Plaintiffs now appeal the district court’s grant of summary judgment to Time Warner on their claims of fraud, negligent misrepresentation, and promissory estoppel. And Time Warner cross-appeals the court’s sanctions order.
We first consider Plaintiffs’ summary-judgment appeal, which we review de novo. Tysinger v. Police Dep’t of Zanesville, 463 F.3d 569, 572 (6th Cir. 2006). Under this standard, we construe all facts and reasonable inferences in Plaintiffs’ favor. Id. If genuine issues of material facts remain, then summary judgment was improper. Id.
Fraud and Negligent Misrepresentation. The district court construed Plaintiffs’ complaint as asserting both fraudulent misrepresentation and fraudulent omission. And it granted Time Warner summary judgment on these claims for the same reason it granted Time Warner summary judgment on Plaintiffs’ negligent-misrepresentation claim: Plaintiffs had failed to establish that they “reasonably relied” on Time Warner’s promises.
*3 We agree with the parties and the district court that reasonable reliance is an element of both fraudulent and negligent misrepresentation in Kentucky. See Flegles, Inc. v. TruServ Corp., 289 S.W.3d 544, 549 (Ky. 2009); Presnell Const. Managers, Inc. v. EH Const., LLC, 134 S.W.3d 575, 580 (Ky. 2004). But we are less certain that it is an element of fraudulent omission. We put that aside for now, however, and first explain why Plaintiffs cannot establish reasonable reliance and so their claims of negligent and fraudulent misrepresentation must fail.
In so doing, we rely on the same document that the district court relied on. It was one of the three documents that informed Plaintiffs of their at-will statuses on or before the acquisition date. And it was labeled an “Important Notice.” (R. 142-2, Important Notices at PageID #4579–88.) It stated: “You will be employed on an at-will basis unless you are subject to a written employment agreement signed by a company representative authorized to enter into an employment agreement.” Id.
Each Plaintiff electronically acknowledged “hav[ing] read and accepted the terms” of this notice. Id. And it is undisputed that Plaintiffs did so before they detrimentally relied on Time Warner’s alleged promises of continued employment and better pay. So the issue here is whether it was reasonable for Plaintiffs to rely on Time Warner’s promises of better pay and continued employment even though they had read and accepted this notice.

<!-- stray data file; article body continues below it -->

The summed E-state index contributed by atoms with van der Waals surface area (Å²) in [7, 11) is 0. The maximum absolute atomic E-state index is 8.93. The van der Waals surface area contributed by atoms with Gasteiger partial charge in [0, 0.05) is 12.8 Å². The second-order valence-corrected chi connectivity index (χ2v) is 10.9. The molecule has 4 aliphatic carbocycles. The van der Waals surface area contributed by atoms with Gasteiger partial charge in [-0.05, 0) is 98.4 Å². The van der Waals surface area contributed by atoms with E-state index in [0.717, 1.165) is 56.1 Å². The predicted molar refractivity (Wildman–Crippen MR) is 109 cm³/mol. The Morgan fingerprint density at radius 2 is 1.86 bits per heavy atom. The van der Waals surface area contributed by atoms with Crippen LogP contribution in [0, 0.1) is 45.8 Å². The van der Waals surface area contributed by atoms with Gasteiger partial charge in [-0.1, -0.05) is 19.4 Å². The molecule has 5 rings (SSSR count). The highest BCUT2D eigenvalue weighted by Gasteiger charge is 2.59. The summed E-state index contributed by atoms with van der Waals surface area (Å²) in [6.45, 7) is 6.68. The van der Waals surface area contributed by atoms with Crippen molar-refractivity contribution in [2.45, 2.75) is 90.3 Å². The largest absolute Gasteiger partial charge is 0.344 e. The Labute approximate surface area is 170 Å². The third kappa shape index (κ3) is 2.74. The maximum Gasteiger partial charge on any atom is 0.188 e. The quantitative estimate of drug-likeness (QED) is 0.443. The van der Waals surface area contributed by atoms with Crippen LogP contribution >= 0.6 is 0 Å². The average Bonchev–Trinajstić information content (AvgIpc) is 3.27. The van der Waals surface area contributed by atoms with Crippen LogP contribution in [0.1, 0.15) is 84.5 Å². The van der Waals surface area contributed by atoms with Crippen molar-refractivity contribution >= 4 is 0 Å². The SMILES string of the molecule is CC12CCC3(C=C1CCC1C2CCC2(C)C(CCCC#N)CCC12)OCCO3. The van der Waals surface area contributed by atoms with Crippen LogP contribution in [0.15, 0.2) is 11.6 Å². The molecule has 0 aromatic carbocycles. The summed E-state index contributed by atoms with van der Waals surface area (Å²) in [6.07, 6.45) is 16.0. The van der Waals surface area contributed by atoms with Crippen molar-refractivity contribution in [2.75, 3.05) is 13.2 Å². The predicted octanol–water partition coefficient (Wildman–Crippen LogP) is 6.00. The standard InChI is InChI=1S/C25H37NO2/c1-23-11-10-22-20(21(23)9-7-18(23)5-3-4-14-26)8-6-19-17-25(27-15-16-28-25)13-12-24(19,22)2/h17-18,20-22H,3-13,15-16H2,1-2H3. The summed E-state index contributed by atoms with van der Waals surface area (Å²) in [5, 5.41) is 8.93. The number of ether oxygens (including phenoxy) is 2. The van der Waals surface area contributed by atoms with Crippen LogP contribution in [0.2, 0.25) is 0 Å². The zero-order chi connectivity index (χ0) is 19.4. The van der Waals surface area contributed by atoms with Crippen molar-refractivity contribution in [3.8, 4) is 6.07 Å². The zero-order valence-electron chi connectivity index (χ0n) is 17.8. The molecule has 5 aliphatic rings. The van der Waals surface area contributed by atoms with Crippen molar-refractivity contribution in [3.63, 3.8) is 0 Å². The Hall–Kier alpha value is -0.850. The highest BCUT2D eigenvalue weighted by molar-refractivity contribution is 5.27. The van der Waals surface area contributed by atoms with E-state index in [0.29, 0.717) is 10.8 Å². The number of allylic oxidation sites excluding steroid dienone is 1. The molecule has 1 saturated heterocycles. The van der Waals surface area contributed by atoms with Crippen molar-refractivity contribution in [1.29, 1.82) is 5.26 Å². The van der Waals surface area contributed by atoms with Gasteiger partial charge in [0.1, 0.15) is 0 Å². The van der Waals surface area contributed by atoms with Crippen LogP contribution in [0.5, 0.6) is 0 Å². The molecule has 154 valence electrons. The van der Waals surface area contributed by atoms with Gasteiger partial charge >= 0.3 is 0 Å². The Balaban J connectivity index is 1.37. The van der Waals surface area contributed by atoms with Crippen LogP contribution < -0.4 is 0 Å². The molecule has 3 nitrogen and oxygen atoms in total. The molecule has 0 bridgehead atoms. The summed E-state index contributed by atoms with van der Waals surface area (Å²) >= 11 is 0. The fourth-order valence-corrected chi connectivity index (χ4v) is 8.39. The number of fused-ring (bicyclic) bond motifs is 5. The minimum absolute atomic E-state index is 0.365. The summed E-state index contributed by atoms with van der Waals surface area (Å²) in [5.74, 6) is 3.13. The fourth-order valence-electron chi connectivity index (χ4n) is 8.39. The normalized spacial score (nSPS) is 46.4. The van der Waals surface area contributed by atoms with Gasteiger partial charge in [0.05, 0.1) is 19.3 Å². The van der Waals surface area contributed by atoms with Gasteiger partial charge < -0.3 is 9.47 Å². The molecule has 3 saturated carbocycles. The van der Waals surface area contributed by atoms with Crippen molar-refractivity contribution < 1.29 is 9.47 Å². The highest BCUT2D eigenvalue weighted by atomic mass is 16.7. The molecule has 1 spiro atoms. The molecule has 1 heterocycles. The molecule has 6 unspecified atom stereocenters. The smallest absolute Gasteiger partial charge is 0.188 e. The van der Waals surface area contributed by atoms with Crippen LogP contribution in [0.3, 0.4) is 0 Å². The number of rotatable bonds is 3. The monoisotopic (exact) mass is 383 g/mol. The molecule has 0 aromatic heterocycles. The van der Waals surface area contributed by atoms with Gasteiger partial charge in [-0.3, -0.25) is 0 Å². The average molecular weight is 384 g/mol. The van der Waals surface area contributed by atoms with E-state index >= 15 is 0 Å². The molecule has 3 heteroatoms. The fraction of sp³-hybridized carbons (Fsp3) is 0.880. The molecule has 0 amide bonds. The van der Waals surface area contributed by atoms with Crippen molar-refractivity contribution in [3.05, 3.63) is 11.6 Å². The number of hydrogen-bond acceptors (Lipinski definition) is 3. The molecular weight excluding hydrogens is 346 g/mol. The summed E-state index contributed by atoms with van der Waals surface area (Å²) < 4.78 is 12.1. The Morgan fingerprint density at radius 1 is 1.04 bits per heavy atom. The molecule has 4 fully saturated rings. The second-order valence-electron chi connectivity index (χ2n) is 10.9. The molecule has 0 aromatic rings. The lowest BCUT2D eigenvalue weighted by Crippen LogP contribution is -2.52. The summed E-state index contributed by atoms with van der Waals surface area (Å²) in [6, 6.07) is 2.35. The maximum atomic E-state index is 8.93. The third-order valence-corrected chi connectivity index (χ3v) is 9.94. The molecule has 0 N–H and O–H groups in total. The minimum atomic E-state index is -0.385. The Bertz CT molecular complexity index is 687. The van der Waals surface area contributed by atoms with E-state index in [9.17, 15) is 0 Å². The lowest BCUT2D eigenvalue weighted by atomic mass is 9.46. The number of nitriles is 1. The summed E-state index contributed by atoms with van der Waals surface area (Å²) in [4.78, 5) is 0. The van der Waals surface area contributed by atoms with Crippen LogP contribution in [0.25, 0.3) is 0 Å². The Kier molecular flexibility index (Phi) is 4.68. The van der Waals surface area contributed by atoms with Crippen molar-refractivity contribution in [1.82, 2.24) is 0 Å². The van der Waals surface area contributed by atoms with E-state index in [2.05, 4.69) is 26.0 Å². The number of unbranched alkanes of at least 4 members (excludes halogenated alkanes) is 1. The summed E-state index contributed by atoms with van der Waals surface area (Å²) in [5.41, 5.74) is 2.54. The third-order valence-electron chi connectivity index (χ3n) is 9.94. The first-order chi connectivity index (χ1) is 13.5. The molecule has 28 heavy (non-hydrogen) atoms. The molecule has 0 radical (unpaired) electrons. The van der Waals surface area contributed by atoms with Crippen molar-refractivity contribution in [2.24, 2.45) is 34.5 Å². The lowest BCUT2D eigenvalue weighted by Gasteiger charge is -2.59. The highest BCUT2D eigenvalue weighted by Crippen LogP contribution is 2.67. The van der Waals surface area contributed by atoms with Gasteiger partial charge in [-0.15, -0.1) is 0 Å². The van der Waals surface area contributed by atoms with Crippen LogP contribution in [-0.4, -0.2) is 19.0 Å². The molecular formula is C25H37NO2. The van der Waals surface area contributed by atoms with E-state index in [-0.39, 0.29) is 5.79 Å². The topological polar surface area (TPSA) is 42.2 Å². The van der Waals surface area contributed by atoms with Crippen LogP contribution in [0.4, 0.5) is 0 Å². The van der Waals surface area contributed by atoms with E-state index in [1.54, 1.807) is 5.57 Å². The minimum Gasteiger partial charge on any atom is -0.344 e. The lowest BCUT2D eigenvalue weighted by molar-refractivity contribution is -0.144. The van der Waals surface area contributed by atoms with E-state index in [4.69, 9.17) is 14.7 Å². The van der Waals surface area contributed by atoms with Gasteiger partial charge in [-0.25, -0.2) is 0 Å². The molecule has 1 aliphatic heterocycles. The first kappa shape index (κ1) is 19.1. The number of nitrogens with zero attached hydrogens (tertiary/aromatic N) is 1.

We hold it was not. On this issue, Kentucky law is clear: “[A]s a matter of law, a party may not rely on oral representations that conflict with written disclaimers to the contrary which the complaining party earlier specifically acknowledged in writing.” Rivermont Inn, Inc. v. Bass Hotels & Resorts, Inc., 113 S.W.3d 636, 640 (Ky. Ct. App. 2003).
The facts of Rivermont illustrate its rule (the “Rivermont Rule”). Rivermont Inn (“Rivermont”) wished to buy a Holiday Inn from MD Investments (“MD”), but the franchise was not transferrable. Id. at 639. So Rivermont began negotiating with Holiday Inn’s parent company (“Holiday”) to obtain a franchise license. Id. During the application process, Rivermont proposed a property-improvement plan costing $1.4 million that would involve substantial upgrades to the property. Id. Importantly, it also “acknowledged in writing several times that Holiday [did] not enter into oral agreements ‘with respect to licenses or matters pertaining to the granting of a license.’ ” Id. “The documents further stated that Holiday ‘reserve[d] the sole right to approve or disapprove the Application for any reason it [ ] determine[d].’ ” Id.
Three days before the scheduled closing, Rivermont contacted one of Holiday’s vice presidents, Judy Bloodworth, and asked whether it should proceed with the closing. Id. According to Rivermont, “Bloodworth told them that licensing would be forthcoming and to close on the property.” Id. So Rivermont went through with the closing. Id. After the closing, however, Holiday said it would only approve the franchise if Rivermont agreed to a condition: “[T]he hotel would not be on Holiday’s national network until the [property-improvement plan] was completed to Holiday’s satisfaction.” Id. Rather than accept the condition, Rivermont sued Holiday, alleging fraud and promissory estoppel. See id. The trial court granted summary judgment to Holiday on each of Rivermont’s claims, and the Kentucky Court of Appeals affirmed. Id. at 640, 643.
*4 The Court of Appeals held that Rivermont’s fraudulent misrepresentation claim failed for two reasons. First, it held that Rivermont could not establish fraudulent misrepresentation based on all the facts that Rivermont knew before it went through with the closing. Id. at 640. This included the fact that Holiday did not enter into oral agreements about licensing matters as specified in the written disclaimers. Id. For its second reason, the court articulated what we now refer to as the Rivermont Rule. Again, that rule prohibits a party from “rely[ing] on oral representations that conflict with written disclaimers to the contrary which the [ ] party earlier specifically acknowledged in writing.” Id. And the court held that the rule barred Rivermont from relying on Bloodworth’s oral representations as a matter of law. Id.
Here, all the Plaintiffs electronically acknowledged the Important Notice. The only question that remains is whether the Important Notice “conflict[ed]” with Time Warner’s oral representations of continued employment and better pay. Id. We have no doubt that it did.